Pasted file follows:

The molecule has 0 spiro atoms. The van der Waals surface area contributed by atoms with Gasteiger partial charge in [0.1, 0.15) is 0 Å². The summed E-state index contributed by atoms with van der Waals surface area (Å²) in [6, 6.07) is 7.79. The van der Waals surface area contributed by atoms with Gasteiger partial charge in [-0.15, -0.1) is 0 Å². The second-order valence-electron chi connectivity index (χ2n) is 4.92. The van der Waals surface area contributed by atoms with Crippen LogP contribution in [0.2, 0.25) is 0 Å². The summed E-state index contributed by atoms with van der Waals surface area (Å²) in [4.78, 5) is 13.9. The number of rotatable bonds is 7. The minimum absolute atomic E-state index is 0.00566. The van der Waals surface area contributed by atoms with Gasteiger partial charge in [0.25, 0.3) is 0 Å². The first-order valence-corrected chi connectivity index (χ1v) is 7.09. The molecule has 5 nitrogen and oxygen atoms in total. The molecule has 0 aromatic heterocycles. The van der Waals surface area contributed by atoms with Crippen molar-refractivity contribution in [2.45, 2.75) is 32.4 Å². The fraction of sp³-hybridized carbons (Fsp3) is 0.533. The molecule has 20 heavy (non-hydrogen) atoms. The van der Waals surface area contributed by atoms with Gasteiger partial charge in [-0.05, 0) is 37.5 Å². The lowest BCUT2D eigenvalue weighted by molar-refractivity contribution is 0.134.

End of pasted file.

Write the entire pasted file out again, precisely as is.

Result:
The molecule has 0 spiro atoms. The van der Waals surface area contributed by atoms with Gasteiger partial charge in [0.1, 0.15) is 0 Å². The summed E-state index contributed by atoms with van der Waals surface area (Å²) in [6, 6.07) is 7.79. The van der Waals surface area contributed by atoms with Gasteiger partial charge in [-0.15, -0.1) is 0 Å². The second-order valence-electron chi connectivity index (χ2n) is 4.92. The van der Waals surface area contributed by atoms with Crippen LogP contribution in [0.2, 0.25) is 0 Å². The summed E-state index contributed by atoms with van der Waals surface area (Å²) in [4.78, 5) is 13.9. The number of rotatable bonds is 7. The minimum absolute atomic E-state index is 0.00566. The van der Waals surface area contributed by atoms with Gasteiger partial charge in [0.25, 0.3) is 0 Å². The first-order valence-corrected chi connectivity index (χ1v) is 7.09. The molecule has 5 nitrogen and oxygen atoms in total. The molecule has 0 aromatic heterocycles. The van der Waals surface area contributed by atoms with Crippen molar-refractivity contribution in [2.45, 2.75) is 32.4 Å². The fraction of sp³-hybridized carbons (Fsp3) is 0.533. The molecule has 20 heavy (non-hydrogen) atoms. The van der Waals surface area contributed by atoms with Gasteiger partial charge in [-0.05, 0) is 37.5 Å². The lowest BCUT2D eigenvalue weighted by molar-refractivity contribution is 0.134.